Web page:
There are certain parameters that must be considered, before setting up any job for processing if you are to achieve the finish and accuracy required. This blog discusses the importance of choosing the right speeds and feeds for your application, the do’s and don’ts and how to calculate the right parameters.

What do you mean by ‘Feeds and Speeds’

‘Feeds and speeds’ is generally used to refer to ‘feed rate’, ‘slew rate’, ‘plunge rate’ and ‘spindle rpm’.

The feed rate represents how fast the machine will move the router bit though the material when cutting and is critical to get right for leaving a good quality cut edge.

Slew rate is the speed that the machine moves when above the material and is travelling between cuts. This is normally set to as high a level as possible in order to reduce cycle times.

Plunge rate is the speed at which the router bit is driven down into the material when starting a cut and will vary depending on the bit used and the material being processed. It is important not to plunge too fast as it is easy to damage the tip of the cutter during this operation.

The Spindle speed in rpm should be set to a value that is appropriate for the tool being used and the material being processed. Feed rate and spindle speed are inter-related. Sometimes it is possible to cut at a faster feed rate by increasing the spindle rpm. Similarly, if you cut at too low a feed rate or with too high a spindle rpm there is a risk of overheating the router bit and potentially burning or melting the workpiece.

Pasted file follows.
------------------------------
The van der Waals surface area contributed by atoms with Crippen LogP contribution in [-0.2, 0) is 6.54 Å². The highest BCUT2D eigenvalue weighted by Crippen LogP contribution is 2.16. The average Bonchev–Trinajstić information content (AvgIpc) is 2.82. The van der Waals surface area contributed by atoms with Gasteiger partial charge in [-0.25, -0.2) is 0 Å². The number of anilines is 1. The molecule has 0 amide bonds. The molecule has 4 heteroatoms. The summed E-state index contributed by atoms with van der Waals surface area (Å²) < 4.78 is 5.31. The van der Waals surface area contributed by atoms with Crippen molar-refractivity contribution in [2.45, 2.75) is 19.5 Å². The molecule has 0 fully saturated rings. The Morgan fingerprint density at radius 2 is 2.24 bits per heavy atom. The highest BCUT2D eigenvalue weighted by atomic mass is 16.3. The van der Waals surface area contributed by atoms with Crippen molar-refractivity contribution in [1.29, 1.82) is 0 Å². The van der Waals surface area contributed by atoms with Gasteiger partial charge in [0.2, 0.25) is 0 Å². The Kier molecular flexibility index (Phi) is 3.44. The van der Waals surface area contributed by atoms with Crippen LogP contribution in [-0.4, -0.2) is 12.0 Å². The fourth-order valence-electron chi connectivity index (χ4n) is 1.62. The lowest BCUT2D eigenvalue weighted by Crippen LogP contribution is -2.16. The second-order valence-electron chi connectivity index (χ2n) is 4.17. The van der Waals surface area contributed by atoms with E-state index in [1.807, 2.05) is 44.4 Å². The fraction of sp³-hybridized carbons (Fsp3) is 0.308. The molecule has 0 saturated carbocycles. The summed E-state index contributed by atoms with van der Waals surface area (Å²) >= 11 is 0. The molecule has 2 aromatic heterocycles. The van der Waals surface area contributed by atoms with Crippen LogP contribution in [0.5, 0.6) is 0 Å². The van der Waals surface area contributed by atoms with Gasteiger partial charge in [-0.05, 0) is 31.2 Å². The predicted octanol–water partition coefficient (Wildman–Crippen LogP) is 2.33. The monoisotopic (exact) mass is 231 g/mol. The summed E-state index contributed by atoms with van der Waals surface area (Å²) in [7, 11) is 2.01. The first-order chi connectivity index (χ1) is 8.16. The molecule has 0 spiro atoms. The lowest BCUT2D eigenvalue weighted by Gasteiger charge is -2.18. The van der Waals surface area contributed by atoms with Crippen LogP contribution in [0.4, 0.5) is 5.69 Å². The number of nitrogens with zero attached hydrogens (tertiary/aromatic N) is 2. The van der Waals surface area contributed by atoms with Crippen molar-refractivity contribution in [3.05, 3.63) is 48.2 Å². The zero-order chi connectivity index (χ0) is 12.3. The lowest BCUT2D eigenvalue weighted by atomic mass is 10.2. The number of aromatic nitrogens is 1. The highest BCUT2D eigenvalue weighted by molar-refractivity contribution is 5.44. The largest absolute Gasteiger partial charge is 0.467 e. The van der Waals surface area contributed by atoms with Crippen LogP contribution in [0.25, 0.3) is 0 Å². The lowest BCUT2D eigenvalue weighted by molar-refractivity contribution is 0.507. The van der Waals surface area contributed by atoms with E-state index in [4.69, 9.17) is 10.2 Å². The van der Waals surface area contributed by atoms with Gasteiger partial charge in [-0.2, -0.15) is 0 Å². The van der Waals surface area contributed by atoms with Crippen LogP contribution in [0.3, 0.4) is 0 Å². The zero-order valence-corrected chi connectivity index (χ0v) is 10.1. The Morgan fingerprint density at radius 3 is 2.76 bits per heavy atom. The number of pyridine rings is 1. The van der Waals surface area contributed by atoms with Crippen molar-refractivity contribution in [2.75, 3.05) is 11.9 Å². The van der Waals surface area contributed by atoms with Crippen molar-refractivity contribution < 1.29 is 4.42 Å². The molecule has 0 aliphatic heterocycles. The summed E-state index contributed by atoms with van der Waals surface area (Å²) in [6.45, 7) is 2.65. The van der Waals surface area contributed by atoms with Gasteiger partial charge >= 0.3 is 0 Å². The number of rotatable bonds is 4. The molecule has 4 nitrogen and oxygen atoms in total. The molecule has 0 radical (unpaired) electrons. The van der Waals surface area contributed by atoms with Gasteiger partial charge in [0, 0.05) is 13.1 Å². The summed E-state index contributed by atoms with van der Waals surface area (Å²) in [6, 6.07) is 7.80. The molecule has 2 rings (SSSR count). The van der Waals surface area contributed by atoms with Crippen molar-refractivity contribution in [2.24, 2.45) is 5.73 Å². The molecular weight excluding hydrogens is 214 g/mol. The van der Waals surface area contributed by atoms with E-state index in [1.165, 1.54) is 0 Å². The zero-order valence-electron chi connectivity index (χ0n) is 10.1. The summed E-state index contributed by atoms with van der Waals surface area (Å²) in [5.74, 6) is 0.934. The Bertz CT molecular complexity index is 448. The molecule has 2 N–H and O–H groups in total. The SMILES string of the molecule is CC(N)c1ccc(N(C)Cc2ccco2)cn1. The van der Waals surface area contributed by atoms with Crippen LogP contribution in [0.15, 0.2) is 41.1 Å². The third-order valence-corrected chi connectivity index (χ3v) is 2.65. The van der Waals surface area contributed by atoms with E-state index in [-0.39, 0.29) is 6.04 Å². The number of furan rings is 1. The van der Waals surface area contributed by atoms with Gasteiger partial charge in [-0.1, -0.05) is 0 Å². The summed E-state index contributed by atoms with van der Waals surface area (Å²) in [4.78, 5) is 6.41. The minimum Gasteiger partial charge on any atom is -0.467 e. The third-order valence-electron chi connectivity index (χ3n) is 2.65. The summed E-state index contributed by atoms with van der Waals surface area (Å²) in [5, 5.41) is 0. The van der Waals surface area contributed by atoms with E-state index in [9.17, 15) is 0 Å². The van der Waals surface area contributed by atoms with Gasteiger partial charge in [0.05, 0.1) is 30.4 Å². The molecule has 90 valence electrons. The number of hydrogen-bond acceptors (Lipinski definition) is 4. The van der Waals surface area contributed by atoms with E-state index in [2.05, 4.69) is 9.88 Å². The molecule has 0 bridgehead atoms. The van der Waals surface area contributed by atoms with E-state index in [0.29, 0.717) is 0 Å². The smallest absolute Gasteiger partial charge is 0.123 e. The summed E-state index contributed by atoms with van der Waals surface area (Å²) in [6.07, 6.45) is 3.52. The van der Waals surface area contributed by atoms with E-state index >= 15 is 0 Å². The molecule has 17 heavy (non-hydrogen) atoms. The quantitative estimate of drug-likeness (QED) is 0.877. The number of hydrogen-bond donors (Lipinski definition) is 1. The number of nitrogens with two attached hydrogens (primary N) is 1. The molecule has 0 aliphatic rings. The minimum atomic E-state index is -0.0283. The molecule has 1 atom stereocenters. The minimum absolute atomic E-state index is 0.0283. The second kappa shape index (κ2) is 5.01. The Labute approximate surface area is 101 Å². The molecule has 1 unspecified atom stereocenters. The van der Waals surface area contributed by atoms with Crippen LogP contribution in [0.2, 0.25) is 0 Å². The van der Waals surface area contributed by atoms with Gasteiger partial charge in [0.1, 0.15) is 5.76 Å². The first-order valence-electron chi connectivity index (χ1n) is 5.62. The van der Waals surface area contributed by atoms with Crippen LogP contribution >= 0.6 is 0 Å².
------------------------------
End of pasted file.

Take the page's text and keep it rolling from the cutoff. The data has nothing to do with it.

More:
How to calculate the right parameters

Feeds and speeds are usually all set in the programming software that is used to create the machine program. There are many resources available to help determine suitable settings for particular material / router bit combinations.

These often provide a good starting point but can usually be further improved through a small amount of trial and error. Most machine controllers allow you to adjust the feed rate while a program is running and by listening to the sound the cutter makes this can be a good way of optimising the parameters.

You can find our very own CNC cutter chart at www.cncroutershop.com. This CNC cutting chart shows starting points for depth per pass, feed rate, spindle speed and whether to use lubricant or not for your chosen tool and material.

The Do’s and Don’ts

Do …

  • Make sure you have the right router bit for the material to be processed
  • Look up recommended settings when programming for a new type of material of router bit
  • Check with your machine supplier if you aren’t achieving the expected quality or productivity
  • Make sure your collet is not worn and the tool is fitted correctly
  • Start with lower feed and plunge rates if not sure to avoid potential tool breakage or machine damage

Don’t …

  • Forget that doing some test cuts on a spare piece of material is a good way of checking settings before running your main program
  • Use worn or damage router bits which can cause overheating and poor cut quality
  • Continue cutting if you hear an unusual cutting noise. Pause the machine and check the router bit and settings
  • Cut too deep in a single pass. Sometimes it can be more efficient to use a higher feed rate and two or more passes rather than a single cut at a low feed rate

Author: Kevin Recinos is an Application Specialist for AXYZ International, a global manufacturer of CNC router and knife systems. Kevin has covered many areas during his spell at AXYZ to ensure he has gained holistic exposure to both the needs of customers and the functionality of our CNC machines.